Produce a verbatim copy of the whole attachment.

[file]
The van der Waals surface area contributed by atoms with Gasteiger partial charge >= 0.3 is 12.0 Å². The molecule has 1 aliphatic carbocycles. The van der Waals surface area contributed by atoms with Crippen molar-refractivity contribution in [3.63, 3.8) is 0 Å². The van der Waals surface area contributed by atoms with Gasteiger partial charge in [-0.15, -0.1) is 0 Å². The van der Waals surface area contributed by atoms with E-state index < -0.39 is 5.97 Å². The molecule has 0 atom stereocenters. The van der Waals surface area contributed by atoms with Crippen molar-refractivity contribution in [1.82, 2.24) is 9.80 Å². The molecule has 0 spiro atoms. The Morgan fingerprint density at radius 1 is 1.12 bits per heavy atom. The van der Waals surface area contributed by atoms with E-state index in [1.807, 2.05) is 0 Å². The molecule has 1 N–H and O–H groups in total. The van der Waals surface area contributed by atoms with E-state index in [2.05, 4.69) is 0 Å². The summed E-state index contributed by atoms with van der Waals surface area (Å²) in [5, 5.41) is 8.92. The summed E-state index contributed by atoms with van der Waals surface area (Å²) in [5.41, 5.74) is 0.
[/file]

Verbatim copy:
The van der Waals surface area contributed by atoms with Gasteiger partial charge >= 0.3 is 12.0 Å². The molecule has 1 aliphatic carbocycles. The van der Waals surface area contributed by atoms with Crippen molar-refractivity contribution in [3.63, 3.8) is 0 Å². The van der Waals surface area contributed by atoms with Gasteiger partial charge in [-0.15, -0.1) is 0 Å². The van der Waals surface area contributed by atoms with E-state index < -0.39 is 5.97 Å². The molecule has 0 atom stereocenters. The van der Waals surface area contributed by atoms with Crippen molar-refractivity contribution in [1.82, 2.24) is 9.80 Å². The molecule has 0 spiro atoms. The Morgan fingerprint density at radius 1 is 1.12 bits per heavy atom. The van der Waals surface area contributed by atoms with E-state index in [1.807, 2.05) is 0 Å². The molecule has 1 N–H and O–H groups in total. The van der Waals surface area contributed by atoms with E-state index in [2.05, 4.69) is 0 Å². The summed E-state index contributed by atoms with van der Waals surface area (Å²) in [5, 5.41) is 8.92. The summed E-state index contributed by atoms with van der Waals surface area (Å²) in [5.41, 5.74) is 0.